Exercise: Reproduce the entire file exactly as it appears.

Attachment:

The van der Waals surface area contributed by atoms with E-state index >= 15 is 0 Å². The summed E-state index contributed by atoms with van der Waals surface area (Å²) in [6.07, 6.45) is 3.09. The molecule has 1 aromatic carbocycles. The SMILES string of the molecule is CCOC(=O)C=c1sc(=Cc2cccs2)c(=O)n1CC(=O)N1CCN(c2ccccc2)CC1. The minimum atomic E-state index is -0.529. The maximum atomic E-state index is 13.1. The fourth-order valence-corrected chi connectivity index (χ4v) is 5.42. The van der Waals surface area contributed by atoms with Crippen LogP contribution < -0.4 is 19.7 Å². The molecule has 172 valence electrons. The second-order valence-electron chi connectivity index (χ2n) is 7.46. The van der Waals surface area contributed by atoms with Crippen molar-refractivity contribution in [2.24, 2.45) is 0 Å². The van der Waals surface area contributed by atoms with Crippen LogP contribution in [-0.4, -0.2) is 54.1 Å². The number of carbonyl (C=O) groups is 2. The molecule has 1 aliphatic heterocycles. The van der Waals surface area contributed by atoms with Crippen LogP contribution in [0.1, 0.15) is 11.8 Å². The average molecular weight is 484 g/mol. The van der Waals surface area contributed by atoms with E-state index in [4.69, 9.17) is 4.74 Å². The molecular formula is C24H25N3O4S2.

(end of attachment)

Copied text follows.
The van der Waals surface area contributed by atoms with E-state index >= 15 is 0 Å². The summed E-state index contributed by atoms with van der Waals surface area (Å²) in [6.07, 6.45) is 3.09. The molecule has 1 aromatic carbocycles. The SMILES string of the molecule is CCOC(=O)C=c1sc(=Cc2cccs2)c(=O)n1CC(=O)N1CCN(c2ccccc2)CC1. The minimum atomic E-state index is -0.529. The maximum atomic E-state index is 13.1. The fourth-order valence-corrected chi connectivity index (χ4v) is 5.42. The van der Waals surface area contributed by atoms with Crippen LogP contribution < -0.4 is 19.7 Å². The molecule has 172 valence electrons. The second-order valence-electron chi connectivity index (χ2n) is 7.46. The van der Waals surface area contributed by atoms with Crippen molar-refractivity contribution in [2.24, 2.45) is 0 Å². The van der Waals surface area contributed by atoms with Crippen LogP contribution in [-0.4, -0.2) is 54.1 Å². The number of carbonyl (C=O) groups is 2. The molecule has 1 aliphatic heterocycles. The van der Waals surface area contributed by atoms with Crippen LogP contribution in [0.1, 0.15) is 11.8 Å². The average molecular weight is 484 g/mol. The van der Waals surface area contributed by atoms with E-state index in [4.69, 9.17) is 4.74 Å². The molecular formula is C24H25N3O4S2.